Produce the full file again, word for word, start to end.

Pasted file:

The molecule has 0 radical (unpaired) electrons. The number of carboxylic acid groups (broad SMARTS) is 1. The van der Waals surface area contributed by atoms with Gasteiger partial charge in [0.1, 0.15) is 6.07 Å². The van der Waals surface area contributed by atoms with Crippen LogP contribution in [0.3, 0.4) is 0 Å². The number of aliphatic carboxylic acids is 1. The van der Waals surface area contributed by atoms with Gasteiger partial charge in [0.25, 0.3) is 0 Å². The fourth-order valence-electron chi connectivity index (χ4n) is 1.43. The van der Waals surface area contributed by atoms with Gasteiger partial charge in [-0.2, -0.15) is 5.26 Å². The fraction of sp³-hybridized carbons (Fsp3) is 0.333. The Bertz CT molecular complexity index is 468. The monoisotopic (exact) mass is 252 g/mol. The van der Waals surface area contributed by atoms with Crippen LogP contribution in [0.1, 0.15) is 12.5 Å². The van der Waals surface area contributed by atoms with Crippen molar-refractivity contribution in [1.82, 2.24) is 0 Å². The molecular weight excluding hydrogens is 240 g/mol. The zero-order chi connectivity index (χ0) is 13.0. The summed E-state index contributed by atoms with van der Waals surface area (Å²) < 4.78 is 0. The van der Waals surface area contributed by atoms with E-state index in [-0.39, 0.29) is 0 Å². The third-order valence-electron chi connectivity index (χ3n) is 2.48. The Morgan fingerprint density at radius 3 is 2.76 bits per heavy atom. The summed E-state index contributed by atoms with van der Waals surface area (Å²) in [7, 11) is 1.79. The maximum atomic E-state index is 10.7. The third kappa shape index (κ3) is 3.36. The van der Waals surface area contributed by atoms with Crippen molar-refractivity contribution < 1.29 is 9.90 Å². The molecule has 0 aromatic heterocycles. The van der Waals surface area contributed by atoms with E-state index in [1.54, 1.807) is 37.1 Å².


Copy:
The molecule has 0 radical (unpaired) electrons. The number of carboxylic acid groups (broad SMARTS) is 1. The van der Waals surface area contributed by atoms with Gasteiger partial charge in [0.1, 0.15) is 6.07 Å². The van der Waals surface area contributed by atoms with Crippen LogP contribution in [0.3, 0.4) is 0 Å². The number of aliphatic carboxylic acids is 1. The van der Waals surface area contributed by atoms with Gasteiger partial charge in [0.25, 0.3) is 0 Å². The fourth-order valence-electron chi connectivity index (χ4n) is 1.43. The van der Waals surface area contributed by atoms with Gasteiger partial charge in [-0.2, -0.15) is 5.26 Å². The fraction of sp³-hybridized carbons (Fsp3) is 0.333. The Bertz CT molecular complexity index is 468. The monoisotopic (exact) mass is 252 g/mol. The van der Waals surface area contributed by atoms with Crippen LogP contribution in [0.1, 0.15) is 12.5 Å². The van der Waals surface area contributed by atoms with Crippen molar-refractivity contribution in [1.82, 2.24) is 0 Å². The molecular weight excluding hydrogens is 240 g/mol. The zero-order chi connectivity index (χ0) is 13.0. The summed E-state index contributed by atoms with van der Waals surface area (Å²) < 4.78 is 0. The van der Waals surface area contributed by atoms with E-state index in [-0.39, 0.29) is 0 Å². The third-order valence-electron chi connectivity index (χ3n) is 2.48. The Morgan fingerprint density at radius 3 is 2.76 bits per heavy atom. The summed E-state index contributed by atoms with van der Waals surface area (Å²) in [7, 11) is 1.79. The maximum atomic E-state index is 10.7. The third kappa shape index (κ3) is 3.36. The van der Waals surface area contributed by atoms with Crippen molar-refractivity contribution < 1.29 is 9.90 Å². The molecule has 0 aromatic heterocycles. The van der Waals surface area contributed by atoms with E-state index in [1.54, 1.807) is 37.1 Å².